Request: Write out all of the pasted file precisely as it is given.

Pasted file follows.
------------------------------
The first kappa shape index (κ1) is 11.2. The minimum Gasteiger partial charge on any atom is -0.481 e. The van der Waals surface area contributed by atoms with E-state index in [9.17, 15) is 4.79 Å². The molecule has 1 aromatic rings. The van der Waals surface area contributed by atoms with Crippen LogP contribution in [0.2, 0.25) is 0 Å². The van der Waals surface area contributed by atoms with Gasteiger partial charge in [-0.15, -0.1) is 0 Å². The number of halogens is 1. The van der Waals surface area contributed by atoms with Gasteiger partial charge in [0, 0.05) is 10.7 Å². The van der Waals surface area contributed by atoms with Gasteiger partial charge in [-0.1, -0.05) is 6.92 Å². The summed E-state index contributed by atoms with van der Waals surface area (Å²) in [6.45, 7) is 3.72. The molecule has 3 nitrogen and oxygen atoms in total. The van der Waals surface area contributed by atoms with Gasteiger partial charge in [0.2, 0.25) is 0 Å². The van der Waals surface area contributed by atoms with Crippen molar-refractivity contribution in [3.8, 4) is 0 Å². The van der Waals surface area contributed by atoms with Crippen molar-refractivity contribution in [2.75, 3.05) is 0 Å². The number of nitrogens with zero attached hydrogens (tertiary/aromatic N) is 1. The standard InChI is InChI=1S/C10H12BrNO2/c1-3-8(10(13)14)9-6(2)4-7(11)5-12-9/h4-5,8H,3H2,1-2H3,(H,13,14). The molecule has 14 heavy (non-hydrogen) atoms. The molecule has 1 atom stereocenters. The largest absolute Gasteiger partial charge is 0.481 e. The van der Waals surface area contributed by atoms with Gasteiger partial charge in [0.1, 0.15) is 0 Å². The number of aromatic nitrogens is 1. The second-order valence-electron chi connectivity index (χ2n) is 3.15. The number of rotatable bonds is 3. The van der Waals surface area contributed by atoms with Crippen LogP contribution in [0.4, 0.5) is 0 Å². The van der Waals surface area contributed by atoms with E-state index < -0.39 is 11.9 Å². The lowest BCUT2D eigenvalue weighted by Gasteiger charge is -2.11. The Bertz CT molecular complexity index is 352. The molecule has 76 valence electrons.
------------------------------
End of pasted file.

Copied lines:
The first kappa shape index (κ1) is 11.2. The minimum Gasteiger partial charge on any atom is -0.481 e. The van der Waals surface area contributed by atoms with E-state index in [9.17, 15) is 4.79 Å². The molecule has 1 aromatic rings. The van der Waals surface area contributed by atoms with Crippen LogP contribution in [0.2, 0.25) is 0 Å². The van der Waals surface area contributed by atoms with Gasteiger partial charge in [-0.15, -0.1) is 0 Å². The number of halogens is 1. The van der Waals surface area contributed by atoms with Gasteiger partial charge in [0, 0.05) is 10.7 Å². The van der Waals surface area contributed by atoms with Gasteiger partial charge in [-0.1, -0.05) is 6.92 Å². The summed E-state index contributed by atoms with van der Waals surface area (Å²) in [6.45, 7) is 3.72. The molecule has 3 nitrogen and oxygen atoms in total. The van der Waals surface area contributed by atoms with Gasteiger partial charge in [0.2, 0.25) is 0 Å². The van der Waals surface area contributed by atoms with Crippen molar-refractivity contribution in [3.8, 4) is 0 Å². The van der Waals surface area contributed by atoms with Crippen molar-refractivity contribution in [2.75, 3.05) is 0 Å². The number of nitrogens with zero attached hydrogens (tertiary/aromatic N) is 1. The standard InChI is InChI=1S/C10H12BrNO2/c1-3-8(10(13)14)9-6(2)4-7(11)5-12-9/h4-5,8H,3H2,1-2H3,(H,13,14). The molecule has 14 heavy (non-hydrogen) atoms. The molecule has 1 atom stereocenters. The largest absolute Gasteiger partial charge is 0.481 e. The van der Waals surface area contributed by atoms with Gasteiger partial charge in [0.1, 0.15) is 0 Å². The number of aromatic nitrogens is 1. The second-order valence-electron chi connectivity index (χ2n) is 3.15. The number of rotatable bonds is 3. The van der Waals surface area contributed by atoms with Crippen LogP contribution in [0.4, 0.5) is 0 Å². The van der Waals surface area contributed by atoms with E-state index < -0.39 is 11.9 Å². The lowest BCUT2D eigenvalue weighted by Gasteiger charge is -2.11. The Bertz CT molecular complexity index is 352. The molecule has 76 valence electrons.